Dora from San Saba, Texas

To open a book is to open your heart and mind.  That’s what I found most intriguing about the libraries in my life.  As a middle child of a family trapped in the cultural/language barrier world, I learned that books offered an escape and a fantasy sort of opportunity. There were 9 of us children, and in my home Spanish was the language of choice, or should I say what was required.  In the mid-1960’s as I began elementary school, I was shy and standoffish.  It wasn’t that I didn’t have the most modern dress, or that I wasn’t the prettiest, but I can tell you the fear stemmed from my insecurities related to my language. 

What did I do?  I would attach myself to my teachers, and I would be very quiet while the other children talked, and I would enjoy the comfort and reassurance that reading provided.  In Jr. High School, I would get ridiculed because I liked book reports, I enjoyed reading, and I felt that I was in control because I could read as many books as I wanted.  Regardless of race, cultural, or social standing, books were free.   Then as High School approached, I didn’t make the best impression with the grades, but still I would hibernate in the library.  Life was slower, quieter, more relaxed, and less hectic in there.  Again, it was my refuge from the world of peer pressure and teenage dilemmas and oh yes, from multiple scary realities. 

You might ask, “Did this child have nothing else to do?”  You see I lost 2 brothers at a very young age, and my parents were migrant workers.  It wasn’t until late in the mid 70’s when my mother eventually entered the workforce in the private sector.  During this time, along with the death of my brothers, I also lost grandparents too, and the roller coaster of life and sadness just kind of flattened my spirits.  Then when at 45, my father was diagnosed with diabetes.  He had been working as a laborer and cut his foot.  The wound never healed, and he had to endure the treatment as well as the remedy of two insulin shots daily. 

Our life as we knew if crumbled around us and we were dependent on the income of one parent, the stress of the siblings to make the grades and stay in school, and most of all the sad reality that life is not always fair.  So, reading and going to the library once again prevailed.  Our local county library was then housed in the Courthouse, and Winnie Brown was the Librarian.  She always had a book list with the most suitable books, and so I would have to read her choices first just to keep the friendship thriving.  Then, it was my selections that would fill my imagination and my thoughts.  We only lived 6 blocks from the library and my sister’s cleaned offices down the street, so I would insist that if they let me tag along and let me hang out at the library.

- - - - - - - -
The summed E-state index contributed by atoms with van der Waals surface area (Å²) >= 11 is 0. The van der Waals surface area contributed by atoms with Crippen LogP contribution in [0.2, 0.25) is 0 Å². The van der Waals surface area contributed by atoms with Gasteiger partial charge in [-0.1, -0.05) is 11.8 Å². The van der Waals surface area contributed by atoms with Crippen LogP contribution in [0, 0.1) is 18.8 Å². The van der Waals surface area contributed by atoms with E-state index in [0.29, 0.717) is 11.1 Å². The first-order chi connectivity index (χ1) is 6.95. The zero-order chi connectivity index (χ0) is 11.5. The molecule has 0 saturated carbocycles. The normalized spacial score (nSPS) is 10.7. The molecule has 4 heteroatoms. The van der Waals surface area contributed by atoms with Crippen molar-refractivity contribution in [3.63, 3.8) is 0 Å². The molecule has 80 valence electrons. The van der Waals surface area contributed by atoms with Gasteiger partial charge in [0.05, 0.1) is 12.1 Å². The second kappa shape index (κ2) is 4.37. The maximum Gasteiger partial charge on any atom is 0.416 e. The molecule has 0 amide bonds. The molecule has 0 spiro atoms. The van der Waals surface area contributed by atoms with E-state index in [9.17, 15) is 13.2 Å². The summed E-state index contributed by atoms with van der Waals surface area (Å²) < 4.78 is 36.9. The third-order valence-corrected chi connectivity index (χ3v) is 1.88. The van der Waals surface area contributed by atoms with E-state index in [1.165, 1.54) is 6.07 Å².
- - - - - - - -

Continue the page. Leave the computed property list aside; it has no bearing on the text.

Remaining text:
You see through good times and bad, in days of school and into adulthood the library was and is a safe haven for those of us that want to explore Paris but can’t afford the airfare, for those of us that are curious about the moon and stars but aren’t cut out to be astronauts, and oh yes those of us that want to understand why it is that Shakespeare wrote “to be or not to be”, well there are many worthy examples of knowledge from cover to cover.  The library is an open door to explore, and when life takes you through many earthquakes or sinking sands, you can always count on a good book to lift the spirits and warm the soul.  I only wish that at my age, I’d have more time to bury my head, and get lost in the words and adventures of a good book.  My inner joke with my family when I’m in a bad mood is “what does a woman have to do to get a hot cup of coffee, a good book, and about 30 minutes of reading time”!